I Believe in Poetry

Tue, 02/13/2018 - 21:57 -- AbelPax

I believe in poetry. Not just art created by wizards of words, but physical poetry. I believe in finding the symbolism and meaning of moments in everyday life. Every cobblestone brick you step upon is another corner of parchment the ink oozes, drips, and swirls across to write the story of today. A tree is not just a tree it is a symbol of complexity and unity of nature. From the bird living in agreement with the branches, to the leaves drawing in sunlight to create life for the blossoms. I believe in finding the hidden beauties and joys this life has to offer.

Life is so much richer if we decide to find meaning. If It rains I can sigh, roll my eyes, and become as gloomy as the sky above me, or I can see it as a reminder of the renewal of the earth around me. The world becomes more beautiful and intriguing as we focus on the loveliness of life. We do not notice how street lamps stand out from the night like manmade stars shining a promise of hope for tomorrow.

Now, I believe in poetry and not the naivety of optimism. As Poe taught us some of the best and most beautifully written words are dark and twisted, dark and twisted is still beautiful. An antique store could bring to mind that all of the women that have stared into the rose-colored glass have now passed on. This is not exactly a happy thought, but it brings a deeper meaning to the antique than just your reflection.  Every poet has a dictionary, full of every word they could possibly use to being life to their thoughts. The same way the world gives us moments and sights that we can use to increase our view of the world.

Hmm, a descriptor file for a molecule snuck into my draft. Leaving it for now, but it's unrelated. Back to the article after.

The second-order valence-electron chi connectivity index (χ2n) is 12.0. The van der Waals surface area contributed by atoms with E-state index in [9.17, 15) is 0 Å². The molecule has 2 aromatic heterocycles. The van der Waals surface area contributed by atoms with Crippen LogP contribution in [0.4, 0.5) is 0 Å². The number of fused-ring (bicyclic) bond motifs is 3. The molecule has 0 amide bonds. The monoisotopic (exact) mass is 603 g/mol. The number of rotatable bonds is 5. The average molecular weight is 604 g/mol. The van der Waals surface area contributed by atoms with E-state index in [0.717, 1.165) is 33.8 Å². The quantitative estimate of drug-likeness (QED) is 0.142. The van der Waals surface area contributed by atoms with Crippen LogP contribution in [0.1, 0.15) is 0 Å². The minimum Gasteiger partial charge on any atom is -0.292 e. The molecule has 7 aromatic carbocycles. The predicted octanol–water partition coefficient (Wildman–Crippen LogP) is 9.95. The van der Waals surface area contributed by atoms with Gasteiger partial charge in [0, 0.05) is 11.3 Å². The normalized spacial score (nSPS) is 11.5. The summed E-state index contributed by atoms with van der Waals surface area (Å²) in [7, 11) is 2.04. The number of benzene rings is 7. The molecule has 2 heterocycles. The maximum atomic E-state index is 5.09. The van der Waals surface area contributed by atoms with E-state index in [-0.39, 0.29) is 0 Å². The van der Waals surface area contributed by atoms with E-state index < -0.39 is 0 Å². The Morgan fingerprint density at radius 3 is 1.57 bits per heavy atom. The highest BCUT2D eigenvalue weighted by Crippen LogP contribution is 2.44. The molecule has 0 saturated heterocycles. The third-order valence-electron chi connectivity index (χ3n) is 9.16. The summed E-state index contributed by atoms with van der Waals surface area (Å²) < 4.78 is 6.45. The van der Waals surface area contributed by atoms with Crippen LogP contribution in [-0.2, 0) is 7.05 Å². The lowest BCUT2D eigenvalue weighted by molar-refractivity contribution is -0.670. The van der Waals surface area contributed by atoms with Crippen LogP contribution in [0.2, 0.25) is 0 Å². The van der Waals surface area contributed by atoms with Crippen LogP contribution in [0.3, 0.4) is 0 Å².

Of course, meanings are not actually attached to these things a tree is a tree, and a streetlamp is a streetlamp.  The Berlin wall itself is just a block of cement covered in graffiti. However, we put a meaning to that wall. It was a symbol of a war against freedom and when it fell how the world around it rejoiced, danced, and sang. Lennard Bernstein recognized this meaning to the wall, he saw how people reacted with such immense joy. So much so, he performed the Ode to Joy, as a triumph over the tumbled stone. He changed the words of the song from “joy” to “freedom”. A wall holds no meaning of freedom and a song is just a systematic sound, but we decide to put life into the dry and color into the dull. Just as we can find meaning in the Berlin wall we can find meanings in the little moments of everyday life. I believe that we are all poets capable of seeing the world as a more entrancing and delightful place.

This poem is about: 
Our world


Need to talk?

If you ever need help or support, we trust CrisisTextline.org for people dealing with depression. Text HOME to 741741